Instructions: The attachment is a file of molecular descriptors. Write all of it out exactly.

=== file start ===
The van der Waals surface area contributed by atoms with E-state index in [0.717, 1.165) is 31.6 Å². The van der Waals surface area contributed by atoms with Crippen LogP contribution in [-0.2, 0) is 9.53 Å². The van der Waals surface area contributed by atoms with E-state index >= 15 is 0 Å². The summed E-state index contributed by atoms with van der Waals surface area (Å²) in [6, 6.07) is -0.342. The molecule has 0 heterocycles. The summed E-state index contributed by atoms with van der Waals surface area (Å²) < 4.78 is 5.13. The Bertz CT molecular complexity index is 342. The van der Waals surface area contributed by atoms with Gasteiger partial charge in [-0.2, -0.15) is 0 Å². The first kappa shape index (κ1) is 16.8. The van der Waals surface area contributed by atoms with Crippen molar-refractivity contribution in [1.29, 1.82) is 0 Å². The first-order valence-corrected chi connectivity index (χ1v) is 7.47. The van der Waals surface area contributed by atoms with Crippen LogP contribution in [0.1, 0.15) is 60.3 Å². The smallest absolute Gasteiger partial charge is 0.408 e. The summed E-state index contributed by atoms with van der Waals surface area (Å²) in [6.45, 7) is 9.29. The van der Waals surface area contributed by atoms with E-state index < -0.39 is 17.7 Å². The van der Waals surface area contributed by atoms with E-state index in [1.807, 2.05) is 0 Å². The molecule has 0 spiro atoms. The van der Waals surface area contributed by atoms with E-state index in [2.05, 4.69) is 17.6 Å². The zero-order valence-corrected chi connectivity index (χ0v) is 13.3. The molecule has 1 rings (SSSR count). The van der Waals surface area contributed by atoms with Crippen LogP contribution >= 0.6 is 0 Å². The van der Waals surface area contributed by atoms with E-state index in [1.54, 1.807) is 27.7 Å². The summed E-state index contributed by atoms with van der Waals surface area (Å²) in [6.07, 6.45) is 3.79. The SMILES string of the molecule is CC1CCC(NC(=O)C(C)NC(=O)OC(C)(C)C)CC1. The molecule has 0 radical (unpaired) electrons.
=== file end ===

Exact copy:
The van der Waals surface area contributed by atoms with E-state index in [0.717, 1.165) is 31.6 Å². The van der Waals surface area contributed by atoms with Crippen LogP contribution in [-0.2, 0) is 9.53 Å². The van der Waals surface area contributed by atoms with E-state index >= 15 is 0 Å². The summed E-state index contributed by atoms with van der Waals surface area (Å²) in [6, 6.07) is -0.342. The molecule has 0 heterocycles. The summed E-state index contributed by atoms with van der Waals surface area (Å²) < 4.78 is 5.13. The Bertz CT molecular complexity index is 342. The van der Waals surface area contributed by atoms with Gasteiger partial charge in [-0.2, -0.15) is 0 Å². The first kappa shape index (κ1) is 16.8. The van der Waals surface area contributed by atoms with Crippen molar-refractivity contribution in [1.29, 1.82) is 0 Å². The first-order valence-corrected chi connectivity index (χ1v) is 7.47. The van der Waals surface area contributed by atoms with Crippen LogP contribution in [0.1, 0.15) is 60.3 Å². The smallest absolute Gasteiger partial charge is 0.408 e. The summed E-state index contributed by atoms with van der Waals surface area (Å²) in [6.45, 7) is 9.29. The van der Waals surface area contributed by atoms with E-state index < -0.39 is 17.7 Å². The van der Waals surface area contributed by atoms with E-state index in [1.807, 2.05) is 0 Å². The molecule has 0 spiro atoms. The van der Waals surface area contributed by atoms with E-state index in [2.05, 4.69) is 17.6 Å². The zero-order valence-corrected chi connectivity index (χ0v) is 13.3. The molecule has 1 rings (SSSR count). The van der Waals surface area contributed by atoms with Crippen LogP contribution >= 0.6 is 0 Å². The van der Waals surface area contributed by atoms with E-state index in [1.54, 1.807) is 27.7 Å². The summed E-state index contributed by atoms with van der Waals surface area (Å²) in [6.07, 6.45) is 3.79. The SMILES string of the molecule is CC1CCC(NC(=O)C(C)NC(=O)OC(C)(C)C)CC1. The molecule has 0 radical (unpaired) electrons.